Which shoaling fish should we choose?

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Bob helps a reader who would like to stock their tank with some shoaling fish...

Q) After keeping fish for three years, we're about to set up our first 'big' tank which is approximately 120 x 45 x 45cm in size. We'd like to have three or four types of fish including a large shoal of a small fish species such as Neons or Rummy-noses. Any ideas as to the best species to choose for this would be great. We also want some corys, a couple of 'feature fish' for the top — maybe Pearl gouramis — and perhaps also a bristlenose or a Clown plec.

The tank is planted with Hygrophila, crypts and Java fern which is all settling in, and we’ve added some wood — but no fish as yet until it’s all properly matured. Any thoughts on this set-up would be welcome.

JEMMA & JASON, VIA EMAIL

A) Bob says: Setting up a new tank is always an exciting prospect and looking into possible stocking choices is one of the most exciting elements. Your new tank is a lovely size to make an impressive display in and I applaud your plan to stock it with larger groups of small fish species rather than just one or two 'big' fish.

Most fish only shoal tightly for protection, so once settled into an aquarium and feeling safe, they tend to spread out around the tank rather than hold tight formation together. Rummy-noses are fairly reliable at sticking reasonably close to each other but don't expect 'Red Arrows' type synchrony! Another possible choice is the Harlequin rasbora — a reliable old favourite which is under-rated in my eyes. Adding a group of 10 of either of these would make a great start.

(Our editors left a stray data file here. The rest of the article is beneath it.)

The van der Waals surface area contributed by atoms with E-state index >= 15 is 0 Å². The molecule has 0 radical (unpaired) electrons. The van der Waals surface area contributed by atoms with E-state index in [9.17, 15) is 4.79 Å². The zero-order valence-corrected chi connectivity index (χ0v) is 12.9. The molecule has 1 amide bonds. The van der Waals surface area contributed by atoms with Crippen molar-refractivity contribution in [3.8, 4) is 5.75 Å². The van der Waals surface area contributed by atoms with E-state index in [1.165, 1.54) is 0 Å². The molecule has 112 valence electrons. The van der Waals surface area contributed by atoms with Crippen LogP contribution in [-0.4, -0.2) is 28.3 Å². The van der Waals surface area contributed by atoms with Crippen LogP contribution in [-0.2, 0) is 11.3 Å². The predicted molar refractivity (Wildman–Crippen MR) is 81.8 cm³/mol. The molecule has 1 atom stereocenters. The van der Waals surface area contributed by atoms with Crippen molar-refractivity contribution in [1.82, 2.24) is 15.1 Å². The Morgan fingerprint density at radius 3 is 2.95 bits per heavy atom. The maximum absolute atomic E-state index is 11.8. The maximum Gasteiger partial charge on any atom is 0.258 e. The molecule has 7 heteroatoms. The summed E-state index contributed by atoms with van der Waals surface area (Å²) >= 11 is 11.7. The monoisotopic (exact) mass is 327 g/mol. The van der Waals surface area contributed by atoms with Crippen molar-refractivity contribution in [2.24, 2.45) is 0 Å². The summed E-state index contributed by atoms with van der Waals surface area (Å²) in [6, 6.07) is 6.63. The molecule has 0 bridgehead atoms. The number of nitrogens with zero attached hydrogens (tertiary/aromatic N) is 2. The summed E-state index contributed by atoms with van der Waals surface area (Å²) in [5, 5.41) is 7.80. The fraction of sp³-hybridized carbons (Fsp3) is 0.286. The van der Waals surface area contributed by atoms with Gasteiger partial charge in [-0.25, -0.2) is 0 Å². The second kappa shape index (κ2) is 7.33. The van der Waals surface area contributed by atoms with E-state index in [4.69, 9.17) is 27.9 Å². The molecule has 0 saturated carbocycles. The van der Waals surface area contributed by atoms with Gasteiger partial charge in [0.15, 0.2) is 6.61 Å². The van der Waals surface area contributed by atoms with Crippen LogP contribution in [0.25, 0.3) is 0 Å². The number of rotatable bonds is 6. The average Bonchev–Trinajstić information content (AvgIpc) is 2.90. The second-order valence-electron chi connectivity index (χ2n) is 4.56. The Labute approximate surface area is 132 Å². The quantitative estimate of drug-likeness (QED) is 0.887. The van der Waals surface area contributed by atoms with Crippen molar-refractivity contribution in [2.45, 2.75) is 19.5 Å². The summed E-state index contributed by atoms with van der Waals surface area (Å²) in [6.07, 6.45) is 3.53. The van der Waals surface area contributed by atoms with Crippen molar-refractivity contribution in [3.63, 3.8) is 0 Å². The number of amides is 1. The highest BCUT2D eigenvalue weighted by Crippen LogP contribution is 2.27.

You mention Corydoras, and again these are a fantastic, peaceful choice with plenty of attractive species to choose from. Substrate selection is important with as coarse gravels can cause damage to their sensitive mouths. They should be kept in groups of a minimum of five of one species, but the more the merrier.

Pearl gourami are also beautiful fish, especially the males, but I'd recommend adding three of these: two females and a male, to help prevent the male harassing a lone female endlessly. Otherwise, a single male is probably your best bet. A good shop should be able to sex them for you unless the fish are tiny.

A bristlenose catfish would be be a characterful and hardy choice and they are generally more likely to be seen out and about in the tank than Clown plecs, which can be very secretive.

Did you know? 

There are actually three similar species of tetra in the hobby sold under the Rummy-nose name. The ‘true’ Rummy-nose is Petitella rhodostomus, but most of those seen in the shops are P. bleheri, sometimes also referred to as the Firehead tetra. A third fish, Petitella georgiae, is known as the False rummy-nose. They all grow to around 5cm/2in in size, with females being slightly larger and deeper bodied than the males. Soft, pH-neutral or acidic water, and a temperature of 25-26°C will suit all three species.